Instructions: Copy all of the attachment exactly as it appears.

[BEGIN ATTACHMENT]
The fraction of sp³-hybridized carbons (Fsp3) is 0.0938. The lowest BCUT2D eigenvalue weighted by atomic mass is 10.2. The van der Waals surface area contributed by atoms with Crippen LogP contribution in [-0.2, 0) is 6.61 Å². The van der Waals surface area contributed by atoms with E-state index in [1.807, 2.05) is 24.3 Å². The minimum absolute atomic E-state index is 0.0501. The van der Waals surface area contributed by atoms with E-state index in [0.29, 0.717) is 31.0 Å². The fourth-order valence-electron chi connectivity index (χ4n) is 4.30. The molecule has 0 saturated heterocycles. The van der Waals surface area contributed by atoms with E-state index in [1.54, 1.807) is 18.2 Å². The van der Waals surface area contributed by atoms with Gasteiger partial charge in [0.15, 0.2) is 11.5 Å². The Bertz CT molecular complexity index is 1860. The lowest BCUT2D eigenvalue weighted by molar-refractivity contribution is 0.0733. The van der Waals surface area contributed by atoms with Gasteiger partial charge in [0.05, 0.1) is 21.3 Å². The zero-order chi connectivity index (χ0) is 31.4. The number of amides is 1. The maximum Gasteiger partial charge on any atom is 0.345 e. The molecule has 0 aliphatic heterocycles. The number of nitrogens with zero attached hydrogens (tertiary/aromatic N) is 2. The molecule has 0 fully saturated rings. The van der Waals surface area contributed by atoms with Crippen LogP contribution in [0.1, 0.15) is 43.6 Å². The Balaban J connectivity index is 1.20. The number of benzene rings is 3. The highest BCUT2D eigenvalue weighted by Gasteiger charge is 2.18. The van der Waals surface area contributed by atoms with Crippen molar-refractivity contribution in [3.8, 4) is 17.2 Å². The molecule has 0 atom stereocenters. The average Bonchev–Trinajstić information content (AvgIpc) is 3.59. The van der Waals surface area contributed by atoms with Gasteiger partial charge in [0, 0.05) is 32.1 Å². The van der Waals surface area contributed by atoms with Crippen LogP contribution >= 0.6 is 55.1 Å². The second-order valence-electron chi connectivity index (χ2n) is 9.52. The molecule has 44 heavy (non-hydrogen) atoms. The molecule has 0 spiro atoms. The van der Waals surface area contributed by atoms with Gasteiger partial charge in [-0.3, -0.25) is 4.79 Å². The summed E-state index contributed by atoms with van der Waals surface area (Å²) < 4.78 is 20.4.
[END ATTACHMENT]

The fraction of sp³-hybridized carbons (Fsp3) is 0.0938. The lowest BCUT2D eigenvalue weighted by atomic mass is 10.2. The van der Waals surface area contributed by atoms with Crippen LogP contribution in [-0.2, 0) is 6.61 Å². The van der Waals surface area contributed by atoms with E-state index in [1.807, 2.05) is 24.3 Å². The minimum absolute atomic E-state index is 0.0501. The van der Waals surface area contributed by atoms with E-state index in [0.29, 0.717) is 31.0 Å². The fourth-order valence-electron chi connectivity index (χ4n) is 4.30. The molecule has 0 saturated heterocycles. The van der Waals surface area contributed by atoms with E-state index in [1.54, 1.807) is 18.2 Å². The van der Waals surface area contributed by atoms with Gasteiger partial charge in [0.15, 0.2) is 11.5 Å². The Bertz CT molecular complexity index is 1860. The lowest BCUT2D eigenvalue weighted by molar-refractivity contribution is 0.0733. The van der Waals surface area contributed by atoms with Gasteiger partial charge in [0.05, 0.1) is 21.3 Å². The zero-order chi connectivity index (χ0) is 31.4. The number of amides is 1. The maximum Gasteiger partial charge on any atom is 0.345 e. The molecule has 0 aliphatic heterocycles. The number of nitrogens with zero attached hydrogens (tertiary/aromatic N) is 2. The molecule has 0 fully saturated rings. The van der Waals surface area contributed by atoms with Crippen LogP contribution in [0.1, 0.15) is 43.6 Å². The Balaban J connectivity index is 1.20. The number of benzene rings is 3. The highest BCUT2D eigenvalue weighted by Gasteiger charge is 2.18. The van der Waals surface area contributed by atoms with Crippen molar-refractivity contribution in [3.8, 4) is 17.2 Å². The molecule has 0 atom stereocenters. The average Bonchev–Trinajstić information content (AvgIpc) is 3.59. The van der Waals surface area contributed by atoms with Gasteiger partial charge in [0, 0.05) is 32.1 Å². The van der Waals surface area contributed by atoms with Crippen LogP contribution >= 0.6 is 55.1 Å². The second-order valence-electron chi connectivity index (χ2n) is 9.52. The molecule has 44 heavy (non-hydrogen) atoms. The molecule has 0 spiro atoms. The van der Waals surface area contributed by atoms with Gasteiger partial charge in [-0.3, -0.25) is 4.79 Å². The summed E-state index contributed by atoms with van der Waals surface area (Å²) < 4.78 is 20.4.